Venkatasubba Rao, J.
1. The suit has been brought by the assignee of a mortgage bond. The assignment was made by the guardian appointed under the Guardians and Wards, Act of the minor who became entitled to the mortgage. The question raised in the appeal is whether the assignment is void or voidable. Section 29 of the Act, which imposes a limitation on the powers of a guardian of the property, enacts inter alia that he shall not transfer any immovable property of his ward without the previous sanction of the Court. Then Section 30 goes on to say that a disposal by the guardian in contravention of this provision is voidable ' at the instance of any other person affected thereby '. This section renders the transaction voidable and not void ab initio. Does 'the fact that the statutory prohibition has been incorporated in the order appointing the guardian, clothe the prohibition with a quality which it does not otherwise possess? In other words, is the lower appellate Court right in holding that though the statute says that the transaction shall be voidable, it is nevertheless void as what has been infringed is the prohibition specially imposed by the order? The order must be taken to have done nothing more than embody the rule laid down in the section, for, that is the most effective way of bringing the rule to the notice of the guardian. When the statute says that the transaction shall be voidable, it is difficult to hold that merely because the rule is copied in the order of the Court, it can have the effect of producing a different legal result. We must therefore hold, differing from the lower Court, that the transaction is voidable and not void.
2. But does this advance the plaintiff's case? It is unnecessary to decide whether the words of Section 30 quoted above contemplate the avoiding of the transaction by a person other than the minor. There are certain matters which have since transpired, of which we think we are bound to take notice. The ward in question has attained majority and has avoided the transaction in the most inequitable way; he has repudiated his Guardian's Act and has filed a suit himself for the recovery of the mortgage money. Article 44 of the Limitation Act provides that a suit to set aside a transfer of this sort by a ward who has attained majority, should be brought within a certain period. If the ward should allow-this period to elapse without bringing the suit, what would be the legal consequence? Taking the present case, would the plaintiff acquire, after the expiry of the period mentioned, an indefeasible right to the mortgage in virtue of Section 28 of the Limitation Act? In the circumstances that have happened, this question does not arise for decision. Here, that the transaction has been repudiated, is beyond controversy. It is far from correct to say that a minor cannot repudiate a transfer except by filing a suit under Article 44 (Trevelyan on Minors, 5th Edition, p. 202; Muthukumara Chetty v. Anthony Udayar (1914) 29 M.L.J. 617 : I.L.R. 1914 Mad. 867 . It will be noticed that the statute makes the transaction voidable, it being unnecessary to enquire whether it was beneficial to the minor or not.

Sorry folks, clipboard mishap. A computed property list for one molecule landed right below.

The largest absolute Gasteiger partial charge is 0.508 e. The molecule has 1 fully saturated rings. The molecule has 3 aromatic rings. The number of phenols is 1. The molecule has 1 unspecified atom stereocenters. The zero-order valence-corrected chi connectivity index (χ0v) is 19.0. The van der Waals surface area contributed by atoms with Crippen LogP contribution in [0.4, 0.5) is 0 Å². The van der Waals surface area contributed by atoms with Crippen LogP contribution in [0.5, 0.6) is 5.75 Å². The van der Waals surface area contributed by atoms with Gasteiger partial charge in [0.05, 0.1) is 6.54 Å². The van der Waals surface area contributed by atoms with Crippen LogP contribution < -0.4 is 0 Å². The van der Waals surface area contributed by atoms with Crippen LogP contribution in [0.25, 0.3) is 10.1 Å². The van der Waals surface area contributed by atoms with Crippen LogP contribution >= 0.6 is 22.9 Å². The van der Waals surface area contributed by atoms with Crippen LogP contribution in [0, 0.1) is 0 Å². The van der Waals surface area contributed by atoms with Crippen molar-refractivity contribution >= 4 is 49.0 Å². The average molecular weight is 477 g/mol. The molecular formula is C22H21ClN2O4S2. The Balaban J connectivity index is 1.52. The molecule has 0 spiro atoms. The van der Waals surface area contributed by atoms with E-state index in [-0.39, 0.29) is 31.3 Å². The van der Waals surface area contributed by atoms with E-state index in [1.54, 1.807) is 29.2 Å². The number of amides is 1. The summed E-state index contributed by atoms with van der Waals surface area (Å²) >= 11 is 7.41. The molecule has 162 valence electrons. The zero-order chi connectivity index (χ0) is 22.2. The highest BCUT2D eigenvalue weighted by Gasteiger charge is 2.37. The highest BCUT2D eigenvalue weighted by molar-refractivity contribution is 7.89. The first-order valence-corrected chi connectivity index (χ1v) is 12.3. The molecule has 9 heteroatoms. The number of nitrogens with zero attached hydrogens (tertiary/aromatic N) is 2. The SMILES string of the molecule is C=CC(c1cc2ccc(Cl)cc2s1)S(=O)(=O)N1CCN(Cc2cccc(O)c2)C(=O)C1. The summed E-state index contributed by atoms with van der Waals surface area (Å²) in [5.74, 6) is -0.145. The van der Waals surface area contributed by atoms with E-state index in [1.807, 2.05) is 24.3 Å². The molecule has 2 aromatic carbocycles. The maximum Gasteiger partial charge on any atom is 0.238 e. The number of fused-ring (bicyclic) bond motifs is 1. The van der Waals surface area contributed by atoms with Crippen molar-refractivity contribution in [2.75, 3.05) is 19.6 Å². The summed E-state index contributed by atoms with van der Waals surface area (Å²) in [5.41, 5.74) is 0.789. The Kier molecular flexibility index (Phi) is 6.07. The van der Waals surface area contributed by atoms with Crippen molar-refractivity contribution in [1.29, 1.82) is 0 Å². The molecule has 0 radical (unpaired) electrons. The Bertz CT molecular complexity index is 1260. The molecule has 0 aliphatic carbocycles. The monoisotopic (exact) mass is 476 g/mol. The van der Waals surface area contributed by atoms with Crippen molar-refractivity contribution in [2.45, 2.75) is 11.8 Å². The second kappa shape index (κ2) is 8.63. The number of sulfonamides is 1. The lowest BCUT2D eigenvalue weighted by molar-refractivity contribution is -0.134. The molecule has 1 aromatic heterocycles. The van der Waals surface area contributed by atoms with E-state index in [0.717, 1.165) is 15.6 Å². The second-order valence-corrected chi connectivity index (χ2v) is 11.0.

3. What, then is the position? There are two suits filed to enforce the mortgage; one by the assignee, that is, the present action and the other by the quondam minor. It is perfectly clear that both the suits cannot be decreed and it seems to us equally plain that the plaintiff cannot ask us to recognise his transfer when in fact the minor, at whose instance it is voidable, has in fact avoided it. It is said that if the minor's estate has been benefited, the benefit must be restored to the assignee before the transaction can be set aside. This is a question which arises, if at all, in the suitwhich has since been brought. In this connection we cannot help remarking that the plaintiff's conduct has been most obstructive. In the present action there were two attempts made to bring the ward on the record, one of them having been after he had attained majority. Owing to the plaintiff's opposition which we must characterise as most unwise, both the attempts failed.
4. In the result, the second appeal is dismissed with the costs of the mortgagors or their legal representatives (one set).